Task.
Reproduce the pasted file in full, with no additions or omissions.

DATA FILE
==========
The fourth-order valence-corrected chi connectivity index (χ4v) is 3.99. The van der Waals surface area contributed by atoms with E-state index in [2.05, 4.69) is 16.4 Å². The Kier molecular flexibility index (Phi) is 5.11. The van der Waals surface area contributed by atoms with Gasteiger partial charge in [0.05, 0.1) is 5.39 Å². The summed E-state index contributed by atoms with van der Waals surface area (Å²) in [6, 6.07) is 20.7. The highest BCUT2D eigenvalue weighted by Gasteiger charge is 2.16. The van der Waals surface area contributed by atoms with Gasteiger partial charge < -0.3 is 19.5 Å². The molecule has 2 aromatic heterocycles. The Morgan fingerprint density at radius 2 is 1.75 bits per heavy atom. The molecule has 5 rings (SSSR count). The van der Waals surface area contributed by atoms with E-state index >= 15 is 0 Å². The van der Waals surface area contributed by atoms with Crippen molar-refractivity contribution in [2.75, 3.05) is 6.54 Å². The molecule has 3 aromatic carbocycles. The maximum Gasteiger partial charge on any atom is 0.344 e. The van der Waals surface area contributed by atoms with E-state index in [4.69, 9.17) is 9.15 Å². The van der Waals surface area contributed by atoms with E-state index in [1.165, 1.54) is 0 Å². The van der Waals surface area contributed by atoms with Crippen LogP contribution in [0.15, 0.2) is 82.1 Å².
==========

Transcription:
The fourth-order valence-corrected chi connectivity index (χ4v) is 3.99. The van der Waals surface area contributed by atoms with E-state index in [2.05, 4.69) is 16.4 Å². The Kier molecular flexibility index (Phi) is 5.11. The van der Waals surface area contributed by atoms with Gasteiger partial charge in [0.05, 0.1) is 5.39 Å². The summed E-state index contributed by atoms with van der Waals surface area (Å²) in [6, 6.07) is 20.7. The highest BCUT2D eigenvalue weighted by Gasteiger charge is 2.16. The van der Waals surface area contributed by atoms with Gasteiger partial charge < -0.3 is 19.5 Å². The molecule has 2 aromatic heterocycles. The Morgan fingerprint density at radius 2 is 1.75 bits per heavy atom. The molecule has 5 rings (SSSR count). The van der Waals surface area contributed by atoms with E-state index >= 15 is 0 Å². The van der Waals surface area contributed by atoms with Crippen molar-refractivity contribution in [2.75, 3.05) is 6.54 Å². The molecule has 3 aromatic carbocycles. The maximum Gasteiger partial charge on any atom is 0.344 e. The van der Waals surface area contributed by atoms with E-state index in [4.69, 9.17) is 9.15 Å². The van der Waals surface area contributed by atoms with E-state index in [1.165, 1.54) is 0 Å². The van der Waals surface area contributed by atoms with Crippen LogP contribution in [0.15, 0.2) is 82.1 Å².